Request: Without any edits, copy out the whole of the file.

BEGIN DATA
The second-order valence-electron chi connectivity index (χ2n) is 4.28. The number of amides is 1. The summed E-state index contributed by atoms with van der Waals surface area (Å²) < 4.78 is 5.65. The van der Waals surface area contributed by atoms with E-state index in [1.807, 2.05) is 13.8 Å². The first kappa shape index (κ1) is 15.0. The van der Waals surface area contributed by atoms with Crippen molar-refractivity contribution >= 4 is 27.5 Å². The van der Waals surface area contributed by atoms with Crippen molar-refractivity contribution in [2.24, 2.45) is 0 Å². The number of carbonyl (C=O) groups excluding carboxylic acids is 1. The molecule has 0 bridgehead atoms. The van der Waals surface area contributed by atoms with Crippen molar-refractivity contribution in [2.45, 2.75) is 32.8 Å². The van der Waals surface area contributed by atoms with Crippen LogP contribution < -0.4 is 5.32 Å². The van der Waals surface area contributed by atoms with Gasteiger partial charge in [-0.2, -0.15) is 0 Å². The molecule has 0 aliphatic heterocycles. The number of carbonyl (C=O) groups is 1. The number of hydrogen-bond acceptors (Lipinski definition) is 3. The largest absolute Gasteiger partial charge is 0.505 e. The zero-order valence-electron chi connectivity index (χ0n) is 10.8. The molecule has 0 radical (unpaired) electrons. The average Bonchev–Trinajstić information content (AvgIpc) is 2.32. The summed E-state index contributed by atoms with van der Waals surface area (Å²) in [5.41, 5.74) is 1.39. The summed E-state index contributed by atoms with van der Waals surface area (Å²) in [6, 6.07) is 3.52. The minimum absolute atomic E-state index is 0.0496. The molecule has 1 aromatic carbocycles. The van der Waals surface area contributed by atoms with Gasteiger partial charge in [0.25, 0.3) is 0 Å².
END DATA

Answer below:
The second-order valence-electron chi connectivity index (χ2n) is 4.28. The number of amides is 1. The summed E-state index contributed by atoms with van der Waals surface area (Å²) < 4.78 is 5.65. The van der Waals surface area contributed by atoms with E-state index in [1.807, 2.05) is 13.8 Å². The first kappa shape index (κ1) is 15.0. The van der Waals surface area contributed by atoms with Crippen molar-refractivity contribution >= 4 is 27.5 Å². The van der Waals surface area contributed by atoms with Crippen molar-refractivity contribution in [2.24, 2.45) is 0 Å². The number of carbonyl (C=O) groups excluding carboxylic acids is 1. The molecule has 0 bridgehead atoms. The van der Waals surface area contributed by atoms with Crippen molar-refractivity contribution in [2.45, 2.75) is 32.8 Å². The van der Waals surface area contributed by atoms with Crippen LogP contribution < -0.4 is 5.32 Å². The van der Waals surface area contributed by atoms with Gasteiger partial charge in [-0.2, -0.15) is 0 Å². The molecule has 0 aliphatic heterocycles. The number of carbonyl (C=O) groups is 1. The number of hydrogen-bond acceptors (Lipinski definition) is 3. The largest absolute Gasteiger partial charge is 0.505 e. The zero-order valence-electron chi connectivity index (χ0n) is 10.8. The molecule has 0 radical (unpaired) electrons. The average Bonchev–Trinajstić information content (AvgIpc) is 2.32. The summed E-state index contributed by atoms with van der Waals surface area (Å²) in [5.41, 5.74) is 1.39. The summed E-state index contributed by atoms with van der Waals surface area (Å²) in [6, 6.07) is 3.52. The minimum absolute atomic E-state index is 0.0496. The molecule has 1 aromatic carbocycles. The van der Waals surface area contributed by atoms with Gasteiger partial charge in [0.25, 0.3) is 0 Å².